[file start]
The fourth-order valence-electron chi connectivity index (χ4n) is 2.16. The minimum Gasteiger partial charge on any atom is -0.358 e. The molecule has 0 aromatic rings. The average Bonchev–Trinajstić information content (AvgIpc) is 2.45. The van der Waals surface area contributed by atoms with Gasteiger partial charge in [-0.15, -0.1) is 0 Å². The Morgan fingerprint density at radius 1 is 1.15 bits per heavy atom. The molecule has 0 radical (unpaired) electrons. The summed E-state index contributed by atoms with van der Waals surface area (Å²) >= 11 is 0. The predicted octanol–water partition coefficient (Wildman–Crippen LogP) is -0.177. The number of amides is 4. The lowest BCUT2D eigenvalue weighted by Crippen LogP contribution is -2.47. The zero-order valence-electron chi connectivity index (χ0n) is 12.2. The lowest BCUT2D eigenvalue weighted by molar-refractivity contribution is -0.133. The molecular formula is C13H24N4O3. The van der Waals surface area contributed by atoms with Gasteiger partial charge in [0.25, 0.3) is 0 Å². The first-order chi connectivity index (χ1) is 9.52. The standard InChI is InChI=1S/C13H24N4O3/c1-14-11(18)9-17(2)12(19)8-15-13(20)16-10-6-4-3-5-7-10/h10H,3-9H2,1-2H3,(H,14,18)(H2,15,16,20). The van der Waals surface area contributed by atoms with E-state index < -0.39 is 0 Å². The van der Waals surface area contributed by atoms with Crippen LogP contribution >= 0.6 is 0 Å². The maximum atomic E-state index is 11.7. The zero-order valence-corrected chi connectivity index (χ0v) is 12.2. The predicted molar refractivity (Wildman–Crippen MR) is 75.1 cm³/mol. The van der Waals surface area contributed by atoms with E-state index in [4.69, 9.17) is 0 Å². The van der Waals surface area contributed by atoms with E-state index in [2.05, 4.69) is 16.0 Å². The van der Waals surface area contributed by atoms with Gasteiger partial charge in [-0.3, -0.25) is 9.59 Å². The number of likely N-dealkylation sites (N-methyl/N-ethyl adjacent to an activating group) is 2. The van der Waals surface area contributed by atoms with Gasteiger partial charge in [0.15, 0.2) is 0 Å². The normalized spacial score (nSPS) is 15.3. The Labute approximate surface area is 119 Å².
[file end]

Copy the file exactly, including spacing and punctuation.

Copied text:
The fourth-order valence-electron chi connectivity index (χ4n) is 2.16. The minimum Gasteiger partial charge on any atom is -0.358 e. The molecule has 0 aromatic rings. The average Bonchev–Trinajstić information content (AvgIpc) is 2.45. The van der Waals surface area contributed by atoms with Gasteiger partial charge in [-0.15, -0.1) is 0 Å². The Morgan fingerprint density at radius 1 is 1.15 bits per heavy atom. The molecule has 0 radical (unpaired) electrons. The summed E-state index contributed by atoms with van der Waals surface area (Å²) >= 11 is 0. The predicted octanol–water partition coefficient (Wildman–Crippen LogP) is -0.177. The number of amides is 4. The lowest BCUT2D eigenvalue weighted by Crippen LogP contribution is -2.47. The zero-order valence-electron chi connectivity index (χ0n) is 12.2. The lowest BCUT2D eigenvalue weighted by molar-refractivity contribution is -0.133. The molecular formula is C13H24N4O3. The van der Waals surface area contributed by atoms with Gasteiger partial charge in [0.25, 0.3) is 0 Å². The first-order chi connectivity index (χ1) is 9.52. The standard InChI is InChI=1S/C13H24N4O3/c1-14-11(18)9-17(2)12(19)8-15-13(20)16-10-6-4-3-5-7-10/h10H,3-9H2,1-2H3,(H,14,18)(H2,15,16,20). The van der Waals surface area contributed by atoms with E-state index < -0.39 is 0 Å². The van der Waals surface area contributed by atoms with Crippen LogP contribution >= 0.6 is 0 Å². The maximum atomic E-state index is 11.7. The zero-order valence-corrected chi connectivity index (χ0v) is 12.2. The predicted molar refractivity (Wildman–Crippen MR) is 75.1 cm³/mol. The van der Waals surface area contributed by atoms with E-state index in [4.69, 9.17) is 0 Å². The van der Waals surface area contributed by atoms with E-state index in [2.05, 4.69) is 16.0 Å². The van der Waals surface area contributed by atoms with Gasteiger partial charge in [-0.3, -0.25) is 9.59 Å². The number of likely N-dealkylation sites (N-methyl/N-ethyl adjacent to an activating group) is 2. The van der Waals surface area contributed by atoms with Gasteiger partial charge in [0.15, 0.2) is 0 Å². The normalized spacial score (nSPS) is 15.3. The Labute approximate surface area is 119 Å².